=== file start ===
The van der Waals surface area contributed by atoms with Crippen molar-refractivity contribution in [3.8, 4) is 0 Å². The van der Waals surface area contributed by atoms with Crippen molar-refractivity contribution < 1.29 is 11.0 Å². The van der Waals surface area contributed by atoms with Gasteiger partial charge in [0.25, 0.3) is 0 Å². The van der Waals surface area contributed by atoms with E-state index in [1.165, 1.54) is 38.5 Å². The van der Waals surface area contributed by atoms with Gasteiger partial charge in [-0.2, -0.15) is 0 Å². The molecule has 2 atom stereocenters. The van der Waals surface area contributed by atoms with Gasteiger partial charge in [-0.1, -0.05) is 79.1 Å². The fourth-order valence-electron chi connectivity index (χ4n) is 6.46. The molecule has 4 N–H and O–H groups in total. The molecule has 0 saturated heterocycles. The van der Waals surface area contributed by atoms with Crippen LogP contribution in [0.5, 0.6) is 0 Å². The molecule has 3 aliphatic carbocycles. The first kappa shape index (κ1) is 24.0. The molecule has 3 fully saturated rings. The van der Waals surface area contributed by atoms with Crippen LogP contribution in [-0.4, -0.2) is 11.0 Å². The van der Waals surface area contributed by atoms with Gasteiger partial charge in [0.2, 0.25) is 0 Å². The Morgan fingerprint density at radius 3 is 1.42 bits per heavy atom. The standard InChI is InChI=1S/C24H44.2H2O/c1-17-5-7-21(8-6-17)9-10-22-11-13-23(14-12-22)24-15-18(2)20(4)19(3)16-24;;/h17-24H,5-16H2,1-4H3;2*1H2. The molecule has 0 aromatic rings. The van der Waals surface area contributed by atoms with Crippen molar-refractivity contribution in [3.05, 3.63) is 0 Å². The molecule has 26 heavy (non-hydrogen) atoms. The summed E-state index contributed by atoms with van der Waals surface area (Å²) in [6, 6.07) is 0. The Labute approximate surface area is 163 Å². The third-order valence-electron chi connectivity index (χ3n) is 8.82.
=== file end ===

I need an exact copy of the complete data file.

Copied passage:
The van der Waals surface area contributed by atoms with Crippen molar-refractivity contribution in [3.8, 4) is 0 Å². The van der Waals surface area contributed by atoms with Crippen molar-refractivity contribution < 1.29 is 11.0 Å². The van der Waals surface area contributed by atoms with Gasteiger partial charge in [0.25, 0.3) is 0 Å². The van der Waals surface area contributed by atoms with E-state index in [1.165, 1.54) is 38.5 Å². The van der Waals surface area contributed by atoms with Gasteiger partial charge in [-0.2, -0.15) is 0 Å². The molecule has 2 atom stereocenters. The van der Waals surface area contributed by atoms with Gasteiger partial charge in [-0.1, -0.05) is 79.1 Å². The fourth-order valence-electron chi connectivity index (χ4n) is 6.46. The molecule has 4 N–H and O–H groups in total. The molecule has 0 saturated heterocycles. The van der Waals surface area contributed by atoms with Crippen LogP contribution in [0.5, 0.6) is 0 Å². The molecule has 3 aliphatic carbocycles. The first kappa shape index (κ1) is 24.0. The molecule has 3 fully saturated rings. The van der Waals surface area contributed by atoms with Crippen LogP contribution in [-0.4, -0.2) is 11.0 Å². The van der Waals surface area contributed by atoms with Gasteiger partial charge in [0.2, 0.25) is 0 Å². The Morgan fingerprint density at radius 3 is 1.42 bits per heavy atom. The standard InChI is InChI=1S/C24H44.2H2O/c1-17-5-7-21(8-6-17)9-10-22-11-13-23(14-12-22)24-15-18(2)20(4)19(3)16-24;;/h17-24H,5-16H2,1-4H3;2*1H2. The molecule has 0 aromatic rings. The van der Waals surface area contributed by atoms with Crippen molar-refractivity contribution in [3.05, 3.63) is 0 Å². The molecule has 26 heavy (non-hydrogen) atoms. The summed E-state index contributed by atoms with van der Waals surface area (Å²) in [6, 6.07) is 0. The Labute approximate surface area is 163 Å². The third-order valence-electron chi connectivity index (χ3n) is 8.82.